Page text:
Townsends are a stubborn bunch, born and bred, and temperamentally frugal, to boot. There’s an old family yarn that illustrates our ingrained thrift, originally a lesson in good Yankee economy, trimmed over the years into a succinct truism more indicative of self-spite: “Eat the rotten apples first.”
The other evening I hopped the train downtown to meet Chris so we could attend an event at Columbia College. Since the waning day proved cooler than any we’d enjoyed for awhile in this summer’s arid swelter, we agreed to walk what seemed a manageable distance from City Hall to the event.
Four or five blocks in, my dogs, as they say, began to howl. This surprised me some. My footwear, while arguably selected more on the basis of appearance than utility, was a standby favorite pair of platform sandals in which I’d lasted entire workdays without blink or bellyache. My escalating degree of discomfort on this occasion was therefore unexpected. The farther we ventured down the city’s pavements, destination failing to appear, the crankier I grew.
Now, Reisers are for their part constitutional smart asses (Chris: “Would you prefer a dumb ass?”). My darling spouse’s typical response to my too-seriousness is rapidfire delivery of quirks and jocular jabs intended to provoke a bit of a laugh at whatever’s causing undue consternation. In this vein, he declared, “I’m throwing out those shoes when we get home.”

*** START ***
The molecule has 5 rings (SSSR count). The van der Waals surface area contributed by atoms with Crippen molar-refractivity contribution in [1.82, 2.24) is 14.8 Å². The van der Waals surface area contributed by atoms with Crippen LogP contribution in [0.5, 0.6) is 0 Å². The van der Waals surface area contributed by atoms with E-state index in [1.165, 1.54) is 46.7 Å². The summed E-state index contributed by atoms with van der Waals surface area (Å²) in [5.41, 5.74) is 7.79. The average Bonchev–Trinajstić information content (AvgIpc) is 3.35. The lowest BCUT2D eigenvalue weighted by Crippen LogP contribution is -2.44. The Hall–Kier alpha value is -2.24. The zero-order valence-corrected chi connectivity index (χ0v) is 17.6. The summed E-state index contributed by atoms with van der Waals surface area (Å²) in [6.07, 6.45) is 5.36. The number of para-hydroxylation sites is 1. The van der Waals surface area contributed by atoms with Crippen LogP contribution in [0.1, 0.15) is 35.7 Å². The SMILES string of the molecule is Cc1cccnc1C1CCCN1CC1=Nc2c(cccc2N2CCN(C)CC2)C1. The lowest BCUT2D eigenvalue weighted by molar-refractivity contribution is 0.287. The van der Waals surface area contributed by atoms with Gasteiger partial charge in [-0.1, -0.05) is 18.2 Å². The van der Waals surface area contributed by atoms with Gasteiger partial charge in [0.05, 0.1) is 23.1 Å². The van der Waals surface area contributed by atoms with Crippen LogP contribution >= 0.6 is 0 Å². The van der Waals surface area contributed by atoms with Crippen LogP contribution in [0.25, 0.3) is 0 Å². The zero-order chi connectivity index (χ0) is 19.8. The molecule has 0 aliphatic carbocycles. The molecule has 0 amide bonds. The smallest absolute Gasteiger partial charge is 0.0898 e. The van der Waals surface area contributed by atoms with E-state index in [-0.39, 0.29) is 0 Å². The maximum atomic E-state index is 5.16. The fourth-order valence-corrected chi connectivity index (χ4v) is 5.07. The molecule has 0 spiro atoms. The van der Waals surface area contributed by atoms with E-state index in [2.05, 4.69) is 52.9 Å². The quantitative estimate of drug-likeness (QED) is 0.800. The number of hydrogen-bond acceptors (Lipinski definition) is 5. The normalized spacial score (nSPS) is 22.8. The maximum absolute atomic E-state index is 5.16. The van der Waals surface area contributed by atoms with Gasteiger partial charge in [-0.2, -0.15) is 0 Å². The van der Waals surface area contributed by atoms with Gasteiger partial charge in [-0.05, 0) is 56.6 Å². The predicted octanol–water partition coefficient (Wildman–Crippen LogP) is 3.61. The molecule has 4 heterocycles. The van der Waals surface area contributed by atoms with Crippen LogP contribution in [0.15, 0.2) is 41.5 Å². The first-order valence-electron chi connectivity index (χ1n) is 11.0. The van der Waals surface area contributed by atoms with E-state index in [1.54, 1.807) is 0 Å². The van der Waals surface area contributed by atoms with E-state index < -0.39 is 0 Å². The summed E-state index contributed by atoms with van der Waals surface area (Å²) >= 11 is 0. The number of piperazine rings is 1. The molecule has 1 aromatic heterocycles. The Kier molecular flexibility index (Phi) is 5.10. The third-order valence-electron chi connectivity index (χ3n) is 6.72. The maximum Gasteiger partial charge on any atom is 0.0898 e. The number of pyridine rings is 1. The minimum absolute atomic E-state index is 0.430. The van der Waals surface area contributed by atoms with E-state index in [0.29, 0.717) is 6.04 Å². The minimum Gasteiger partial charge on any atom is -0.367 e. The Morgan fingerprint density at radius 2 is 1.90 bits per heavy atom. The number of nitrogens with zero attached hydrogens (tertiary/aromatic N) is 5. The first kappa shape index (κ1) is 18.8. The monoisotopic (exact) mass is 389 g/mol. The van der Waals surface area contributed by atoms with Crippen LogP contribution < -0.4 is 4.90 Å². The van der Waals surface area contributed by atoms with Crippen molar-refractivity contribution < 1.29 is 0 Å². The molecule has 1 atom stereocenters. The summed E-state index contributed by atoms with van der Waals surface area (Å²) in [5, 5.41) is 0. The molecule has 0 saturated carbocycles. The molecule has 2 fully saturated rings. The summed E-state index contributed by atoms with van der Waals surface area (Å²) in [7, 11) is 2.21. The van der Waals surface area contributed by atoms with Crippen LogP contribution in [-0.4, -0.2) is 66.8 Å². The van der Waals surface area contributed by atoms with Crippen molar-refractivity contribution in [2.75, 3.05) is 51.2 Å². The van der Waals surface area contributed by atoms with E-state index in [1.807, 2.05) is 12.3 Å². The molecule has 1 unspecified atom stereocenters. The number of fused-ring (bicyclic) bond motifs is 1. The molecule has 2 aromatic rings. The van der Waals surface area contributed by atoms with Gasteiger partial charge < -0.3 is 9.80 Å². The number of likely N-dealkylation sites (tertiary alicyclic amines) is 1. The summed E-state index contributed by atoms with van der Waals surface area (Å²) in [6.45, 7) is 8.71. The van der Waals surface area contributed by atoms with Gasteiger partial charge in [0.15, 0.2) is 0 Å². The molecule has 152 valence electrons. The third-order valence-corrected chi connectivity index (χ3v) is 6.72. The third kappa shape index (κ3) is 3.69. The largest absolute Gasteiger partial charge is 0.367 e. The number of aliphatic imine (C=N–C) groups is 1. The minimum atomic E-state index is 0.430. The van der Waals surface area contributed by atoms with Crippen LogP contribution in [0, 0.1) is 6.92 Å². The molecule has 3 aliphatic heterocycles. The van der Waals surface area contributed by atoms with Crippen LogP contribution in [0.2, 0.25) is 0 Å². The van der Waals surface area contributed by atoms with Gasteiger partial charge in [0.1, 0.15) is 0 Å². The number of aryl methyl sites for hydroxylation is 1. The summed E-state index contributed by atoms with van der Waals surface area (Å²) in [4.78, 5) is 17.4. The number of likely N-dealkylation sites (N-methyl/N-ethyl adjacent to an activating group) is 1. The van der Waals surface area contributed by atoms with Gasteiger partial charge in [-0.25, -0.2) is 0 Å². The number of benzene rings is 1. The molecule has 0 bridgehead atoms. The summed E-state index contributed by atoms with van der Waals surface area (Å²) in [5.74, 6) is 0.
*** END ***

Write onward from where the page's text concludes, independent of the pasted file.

Regrettably, I fear I’m not always the ideal recipient of a bracing spiritual tonic. Another characteristic trait of Townsendism: stone cold denial. If we don’t like it, it doesn’t exist. My shoes were fine. I was fine. We were nearly there… weren’t we?
Another few blocks spent stewing over his autocratic announcement, and I had morphed into the prickliest of pincushions: “I’m going to start throwing out your shoes and see how you like it.”
The silence of a mutually aggrieved trainride home gave me sufficient time, off my feet, to reconsider the wisdom of my snappishness.
Upon arrival home, I plopped myself down on the floor of the front hallway and took a good hard look at the real perpetrators– and discovered that my shoes were cracked right through in several strategic arch-supporting places. In point of fact the things were falling apart under my feet. Well, hell, no wonder they hurt.
Townsend to the last, I’m afraid I denied Chris the opportunity to make good on his threat, instead walking straight into the kitchen myself and chucking the things in the bin. And then I went and gave him a big I’m-sorry kiss in somewhat compensation for the snarls.
If I’m very good to him, he says he might even consider buying me some new shoes.